The writer reveals/portrays characters in the story through various ways:
- what the narrator says
- what the character says
- what the character does
- what other characters say or how they react/behave.
a) Physical attributes
- small frail man, nervous and twitchy,
- large head inclined towards his left shoulder,
- face – smooth and pale, almost white,
- pale-grey hair,
- pale, small and thin, that he looks like an ancient, consumptive, bespectacled child.
b) Personality traits
- frail, nervous, twitchy little man, a moth of a man,
- patient and meticulous,
- insecure and lack confidence.
2. Dr. Scott (the doctor)
- tall man
3. Mrs. Saunders (Klausner’s neighbour)
|Meticulous and patient||He picked up a piece of paper that lay…checking each wire. He did this for perhaps an hour.|
|Insecure (lack of confidence)||He was shifting from one foot… “Well, it’s like this.” He kept on talking to himself… of might happen it did.|
|Nervous||He was a small frail man, nervous and twitchy…. He was a frail, nervous and twitchy little man, a moth of a man…|
|Crazy/mad||Mrs. Saunders had always believed …had gone completely crazy.|
|Patient||Klausner sat down beside the telephone and waited.|
|Excited||There was no sign of madness …merely disturbed and excited.|
|Confident||“What does it sound like?”… “Exactly, what did it sound like?”|
|Inquisitive||“What is this?” he said. “Making a radio?” But he kept standing there … patient of his was up to.|
|Sceptical||The doctor looked at the long black coffin-box. “And you’re going to try it tonight?”
Well, I wish you luck
The Doctor smiled…over his ears.
The Doctor began to rub the back … “…I couldn’t be sure”
“oh hell!”… “I really don’t know.”
|nervous||The doctor certainly seemed nervous. The doctor hesitated. He saw Klausner’s hands … was to run away fast.|
Klausner has a new theory of sound and invents a machine to capture the sounds. Klausner’s doctor makes a house call and shows interests in the machine. However, he is not convinced Klausner’s machine can register sounds unheard by man.
Klausner tests his machine in his garden and finds that it registers sounds which are emitted when his neighbour Mrs. Saunders cuts rose stems in her garden. He tries explaining this to her but she flees in fear.
The next day Klausner experiments with his machine in the park by cutting a tree. He detects a similar cry and quickly telephones Dr. Scott.
At the park, while demonstrating his theory to Dr. Scott, his machine is destroyed by a falling branch. Klausner demands to know from Dr. Scott whether he had heard a sound. Dr Scott denies hearing it.
Klausner forces Dr. Scott to stitch and treat the “wound” of the tree. Dr Scott obeys and they walk back arm in arm.
- Klausner resembles his new machine.
- Dr. Scott arrives and expresses interest.
2. RISING ACTION
- Klausner tests his new machine.
- He hears shrieks as Mrs. Saunders cuts rose stems. He explains his theory to her.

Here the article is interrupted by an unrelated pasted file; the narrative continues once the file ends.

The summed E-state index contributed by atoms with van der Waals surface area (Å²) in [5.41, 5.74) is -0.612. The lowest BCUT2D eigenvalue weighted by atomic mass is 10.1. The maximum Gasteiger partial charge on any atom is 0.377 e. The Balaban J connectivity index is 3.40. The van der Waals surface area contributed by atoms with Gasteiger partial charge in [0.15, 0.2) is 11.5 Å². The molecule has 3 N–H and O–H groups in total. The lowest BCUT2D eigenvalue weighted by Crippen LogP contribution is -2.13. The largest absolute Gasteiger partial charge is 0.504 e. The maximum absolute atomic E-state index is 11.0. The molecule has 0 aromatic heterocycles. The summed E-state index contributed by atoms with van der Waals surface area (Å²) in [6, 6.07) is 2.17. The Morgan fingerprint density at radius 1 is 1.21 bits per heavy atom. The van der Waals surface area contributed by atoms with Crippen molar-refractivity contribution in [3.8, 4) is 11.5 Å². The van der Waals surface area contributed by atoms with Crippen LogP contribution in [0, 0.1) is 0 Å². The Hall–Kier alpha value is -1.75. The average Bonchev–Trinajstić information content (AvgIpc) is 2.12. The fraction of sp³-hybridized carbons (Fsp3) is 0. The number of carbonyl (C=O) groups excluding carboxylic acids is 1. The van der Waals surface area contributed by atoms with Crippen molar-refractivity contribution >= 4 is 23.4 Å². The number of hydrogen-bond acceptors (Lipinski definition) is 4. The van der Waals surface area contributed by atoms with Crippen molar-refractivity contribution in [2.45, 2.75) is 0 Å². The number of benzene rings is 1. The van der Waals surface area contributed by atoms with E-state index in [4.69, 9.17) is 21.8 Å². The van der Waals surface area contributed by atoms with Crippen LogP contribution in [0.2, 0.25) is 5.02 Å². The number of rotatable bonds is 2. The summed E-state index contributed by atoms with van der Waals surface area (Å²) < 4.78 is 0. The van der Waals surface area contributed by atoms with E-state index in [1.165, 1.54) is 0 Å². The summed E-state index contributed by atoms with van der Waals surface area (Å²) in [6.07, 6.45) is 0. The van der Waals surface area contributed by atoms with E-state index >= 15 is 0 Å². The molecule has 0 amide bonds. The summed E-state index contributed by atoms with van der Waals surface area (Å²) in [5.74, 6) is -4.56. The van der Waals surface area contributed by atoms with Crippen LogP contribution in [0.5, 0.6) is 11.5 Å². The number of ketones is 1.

- She thinks he is crazy.
- Excited, he tests his theory by cutting a tree the next day.
- He summons Dr. Scott to prove his theory.
Klausner demonstrates his theory to Dr. Scott. The branch of the tree falls on the machine. Klausner insists that Dr. Scott admits that he heard a sound when the tree was cut. Dr Scott denies it.
Klausner forces Dr. Scott to treat the wounded tree.
5. FALLING ACTION
Dr. Scott obeys Klausner’s orders
Klausner and Dr. Scott return to the house arm in arm.
Language and Style
1. Simple and straightforward
2. Descriptive details of main character
3. Tendency to write in long sentences (several clauses)
4. Lengthy description
5. Contrast in length of Klausner’s and other character sentences
6. Repetitive of adjectives and descriptions
1. Individuality vs. Conformity
Society has certain accepted norms and beliefs, theories and interpretations of life. When an individual’s beliefs or theories differ with what society upholds, that person meets obstacles. The story seems to suggest that a compromise can be reached so that the individual can survive in the face of opposition.
2. Madness vs. Sanity
People who hold different views from the rest of society are often labelled as mad. In the story, Klausner’s madness is hinted at. His behaviour and what he propounds seem strange and odd to others.
3. Appearance vs. Reality
The question that lingers from the beginning to the end of the story is whether the sounds that Klausner heard were real or a figment of his imagination. Klausner is totally convinced that there are sounds which ordinary human cannot hear. Another theory he claims is that plants cry out when they are cut. The Sound Machine which could have proved these facts is destroyed. This is another question that remains unanswered till the end. There may be differing perceptions of reality.
4. Rejection vs. Acceptance
The Sound Machine shows us that people are different. It seems to suggest that we should not reject people who are different from us or whose ideas we find controversial. Even if you are not convinced or do not agree with others’ views, it is possible to live harmoniously with each other.
Roald Dahl has the following advice for his readers:
1. Hold steadfastly to your convictions without fear.
2. Respect people even if they hold different views.
3. Pursue the truth even if you are alone.
4. Accept and admit the truth.
5. Respect all life forms and love the environment.
1. Do not reject/ostracise/ridicule/dismiss people who think differently from you.
2. Do not label people who are different.